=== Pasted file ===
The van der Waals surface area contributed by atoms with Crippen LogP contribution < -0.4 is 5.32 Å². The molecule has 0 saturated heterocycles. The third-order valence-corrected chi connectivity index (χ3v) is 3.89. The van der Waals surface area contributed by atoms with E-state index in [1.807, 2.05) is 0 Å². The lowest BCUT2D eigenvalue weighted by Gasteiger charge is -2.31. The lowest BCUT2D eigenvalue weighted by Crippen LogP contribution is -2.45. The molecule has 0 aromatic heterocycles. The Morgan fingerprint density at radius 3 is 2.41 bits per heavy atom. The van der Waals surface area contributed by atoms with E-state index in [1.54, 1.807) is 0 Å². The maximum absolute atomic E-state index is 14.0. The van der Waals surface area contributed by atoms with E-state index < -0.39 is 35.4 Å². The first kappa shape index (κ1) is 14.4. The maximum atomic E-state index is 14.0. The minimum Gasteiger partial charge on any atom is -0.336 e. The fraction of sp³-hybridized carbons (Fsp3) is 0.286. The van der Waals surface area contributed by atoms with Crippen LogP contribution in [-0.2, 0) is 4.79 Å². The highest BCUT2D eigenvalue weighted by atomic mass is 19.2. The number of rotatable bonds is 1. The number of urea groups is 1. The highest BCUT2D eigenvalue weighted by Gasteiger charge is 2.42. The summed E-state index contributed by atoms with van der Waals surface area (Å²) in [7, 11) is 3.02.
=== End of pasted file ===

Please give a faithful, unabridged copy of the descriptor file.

The van der Waals surface area contributed by atoms with Crippen LogP contribution < -0.4 is 5.32 Å². The molecule has 0 saturated heterocycles. The third-order valence-corrected chi connectivity index (χ3v) is 3.89. The van der Waals surface area contributed by atoms with E-state index in [1.807, 2.05) is 0 Å². The lowest BCUT2D eigenvalue weighted by Gasteiger charge is -2.31. The lowest BCUT2D eigenvalue weighted by Crippen LogP contribution is -2.45. The molecule has 0 aromatic heterocycles. The Morgan fingerprint density at radius 3 is 2.41 bits per heavy atom. The van der Waals surface area contributed by atoms with E-state index in [1.54, 1.807) is 0 Å². The maximum absolute atomic E-state index is 14.0. The van der Waals surface area contributed by atoms with E-state index < -0.39 is 35.4 Å². The first kappa shape index (κ1) is 14.4. The maximum atomic E-state index is 14.0. The minimum Gasteiger partial charge on any atom is -0.336 e. The fraction of sp³-hybridized carbons (Fsp3) is 0.286. The van der Waals surface area contributed by atoms with Crippen LogP contribution in [-0.2, 0) is 4.79 Å². The highest BCUT2D eigenvalue weighted by atomic mass is 19.2. The number of rotatable bonds is 1. The number of urea groups is 1. The highest BCUT2D eigenvalue weighted by Gasteiger charge is 2.42. The summed E-state index contributed by atoms with van der Waals surface area (Å²) in [7, 11) is 3.02.